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New power-sharing deal ends Irish political crisis

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Sex scandal

New power-sharing deal ends Irish political crisis

Robinson: Northern Ireland agreement means 'politics is working'

  • Belfast's Peace Wall, built to separate the Protestant and Catholic communities (2006 photo).
    Still Burning/flickrBelfast's Peace Wall, built to separate the Protestant and Catholic communities (2006 photo).

DUBLIN ― What started four weeks ago as a sex scandal that threatened to plunge Northern Ireland into crisis has ended in a new political agreement that strengthens the province's unique power-sharing arrangements.

British prime minister Gordon Brown and his Irish counterpart Brian Cowen flew to Hillsborough Castle outside Belfast before dawn yesterday to celebrate the interparty deal after 10 days of round-the-clock negotiations.

The agreement, worked out by the Protestant Democratic Unionist Party (DUP) and Sinn Fein, which aspires to a united Ireland, provides the last elements in the process of devolution painstakingly negotiated over two decades.

The power-sharing Northern Ireland government will take on police and justice powers on April 12 with the help of a British Government grant of £800 million ($1.25 billion). The communities will cooperate on the handling of contentious Orange Order parades through Catholic areas.

Unionists place much importance on the right of the Orange Order, which celebrates the defeat of Catholic rebels in 1690 by King William of Orange, to parade along traditional routes, even where they are offensive to Catholic residents. Contentious parades have caused major rioting in past years.

The power-sharing threatened to crash in early January after an affair between 59-year-old Iris Robinson, wife of Northern Ireland's First Minister Peter Robinson, and a 19-year-old youth, Kirk McCambley, became public.

Robinson stepped down temporarily as First Minister while government lawyers investigated if financial irregularities existed in connection with his wife's affair, but he has been cleared.

The prospect of imminent disaster focused Catholic and Protestant politicians who had made the community government dysfunctional over squabbles about Irish language rights, north-south cooperation and loyalist parades.

Robinson and Sinn Fein Deputy First Minister Martin McGuinness appeared together with the two prime ministers for a press concerence. "This might be the day when the political process comes of age," McGuinness said.

Robinson said that the deal, achieved after the longest round of continuous negotiations in the tortuous history of the peace process, would secure the power-sharing assembly "for decades to come." He added, "politics is working, we are not going back to the past."

The normally humorless First Minister drew laughter when he speculated that if negotiating were an Olympic sport, "we would enter a team, we would win a gold medal, and we would then start negotiating to decide what flag and anthem we would have."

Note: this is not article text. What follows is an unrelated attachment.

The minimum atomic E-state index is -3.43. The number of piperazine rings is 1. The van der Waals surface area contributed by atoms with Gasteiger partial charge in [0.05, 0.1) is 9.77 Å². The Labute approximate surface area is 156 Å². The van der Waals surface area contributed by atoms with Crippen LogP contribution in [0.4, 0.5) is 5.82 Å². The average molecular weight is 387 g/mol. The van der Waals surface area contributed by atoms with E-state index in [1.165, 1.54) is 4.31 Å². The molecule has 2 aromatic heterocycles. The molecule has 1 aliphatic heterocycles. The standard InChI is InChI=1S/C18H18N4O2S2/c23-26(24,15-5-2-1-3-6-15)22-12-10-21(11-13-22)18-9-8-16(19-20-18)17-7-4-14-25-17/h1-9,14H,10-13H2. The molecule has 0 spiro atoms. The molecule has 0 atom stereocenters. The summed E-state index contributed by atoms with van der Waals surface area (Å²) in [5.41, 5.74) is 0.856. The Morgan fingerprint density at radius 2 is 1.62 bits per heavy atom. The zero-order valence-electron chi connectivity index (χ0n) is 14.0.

While both prime ministers talked about the deal making history, the bitterness between the two top ministers was still on show at the press conference. Robinson declined to shake hands with McGuinness when invited to do so by a reporter.

"I'm not into political stunts," he said.

The DUP leader has consistently refused to shake hands publicly with McGuinness, a former Irish Republican Army leader, though they privately shook hands last month when McGuinness sympathized with Robinson's family difficulties.

The devolution of policing and justice powers by the British Government is of critical importance to Sinn Fein, which persuaded its voters to accept the partition of Ireland partly on the basis that nationalists would jointly control law and order.

Before the Northern Ireland "Troubles" began 40 years ago, a majority unionist government controlled a paramilitary police force known as the Royal Ulster Constabulary. The police force was demilitarized under direct British rule and renamed the Police Service of Northern Ireland (PSNI) to make it more widely acceptable.

According to the agreement, a six-member working group is to be established to provide local solutions that respect the rights of those who parade as well as nationalist residents.

"This is the last chapter of a long and troubled story and the beginning of a new chapter after decades of violence, years of talks, weeks of stalemate," commented Brown, whose prospects in this year's British general election will have been improved by the success of negotiations he and Cowen have sponsored.

Cowen said he believed the deal laid the foundations for a new future "built on mutual respect for people of different traditions, equality and tolerance and respect for each other's political aspirations and cultural expressions and inheritance."

The end of 120 hours of negotiations came just before midnight Feb. 4 when Robinson secured agreement from his assembly party. He still faces opposition from a hard-line unionist faction, the Traditional Unionist Voice, led by Jim Allister.

Allister alleged that the DUP had caved in and accepted a deal they had originally rejected. "The deal hasn't changed, only the snowmen of the DUP, who melted once the heat came on," he said.

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